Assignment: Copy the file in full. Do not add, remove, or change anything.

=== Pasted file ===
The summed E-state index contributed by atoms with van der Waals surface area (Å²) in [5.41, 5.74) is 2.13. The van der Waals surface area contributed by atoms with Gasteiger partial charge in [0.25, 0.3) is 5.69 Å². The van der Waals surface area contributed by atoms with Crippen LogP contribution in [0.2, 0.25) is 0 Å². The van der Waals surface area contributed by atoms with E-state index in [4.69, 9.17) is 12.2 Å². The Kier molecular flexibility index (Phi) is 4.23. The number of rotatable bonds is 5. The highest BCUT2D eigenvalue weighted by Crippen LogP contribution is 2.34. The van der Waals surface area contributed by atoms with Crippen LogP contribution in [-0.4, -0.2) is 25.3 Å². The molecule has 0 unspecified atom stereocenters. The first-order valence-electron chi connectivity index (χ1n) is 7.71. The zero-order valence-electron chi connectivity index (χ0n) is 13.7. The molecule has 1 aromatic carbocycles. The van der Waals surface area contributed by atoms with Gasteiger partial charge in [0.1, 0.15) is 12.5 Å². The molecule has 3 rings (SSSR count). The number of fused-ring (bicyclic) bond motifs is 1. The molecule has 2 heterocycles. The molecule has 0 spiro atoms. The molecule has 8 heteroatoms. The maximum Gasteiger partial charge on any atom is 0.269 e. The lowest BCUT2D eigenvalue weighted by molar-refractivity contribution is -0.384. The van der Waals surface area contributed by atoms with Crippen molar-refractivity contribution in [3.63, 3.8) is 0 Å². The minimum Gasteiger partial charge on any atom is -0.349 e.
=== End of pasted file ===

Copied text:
The summed E-state index contributed by atoms with van der Waals surface area (Å²) in [5.41, 5.74) is 2.13. The van der Waals surface area contributed by atoms with Gasteiger partial charge in [0.25, 0.3) is 5.69 Å². The van der Waals surface area contributed by atoms with Crippen LogP contribution in [0.2, 0.25) is 0 Å². The van der Waals surface area contributed by atoms with E-state index in [4.69, 9.17) is 12.2 Å². The Kier molecular flexibility index (Phi) is 4.23. The number of rotatable bonds is 5. The highest BCUT2D eigenvalue weighted by Crippen LogP contribution is 2.34. The van der Waals surface area contributed by atoms with Crippen LogP contribution in [-0.4, -0.2) is 25.3 Å². The molecule has 0 unspecified atom stereocenters. The first-order valence-electron chi connectivity index (χ1n) is 7.71. The zero-order valence-electron chi connectivity index (χ0n) is 13.7. The molecule has 1 aromatic carbocycles. The van der Waals surface area contributed by atoms with Gasteiger partial charge in [0.1, 0.15) is 12.5 Å². The molecule has 3 rings (SSSR count). The number of fused-ring (bicyclic) bond motifs is 1. The molecule has 2 heterocycles. The molecule has 0 spiro atoms. The molecule has 8 heteroatoms. The maximum Gasteiger partial charge on any atom is 0.269 e. The lowest BCUT2D eigenvalue weighted by molar-refractivity contribution is -0.384. The van der Waals surface area contributed by atoms with Crippen molar-refractivity contribution in [3.63, 3.8) is 0 Å². The minimum Gasteiger partial charge on any atom is -0.349 e.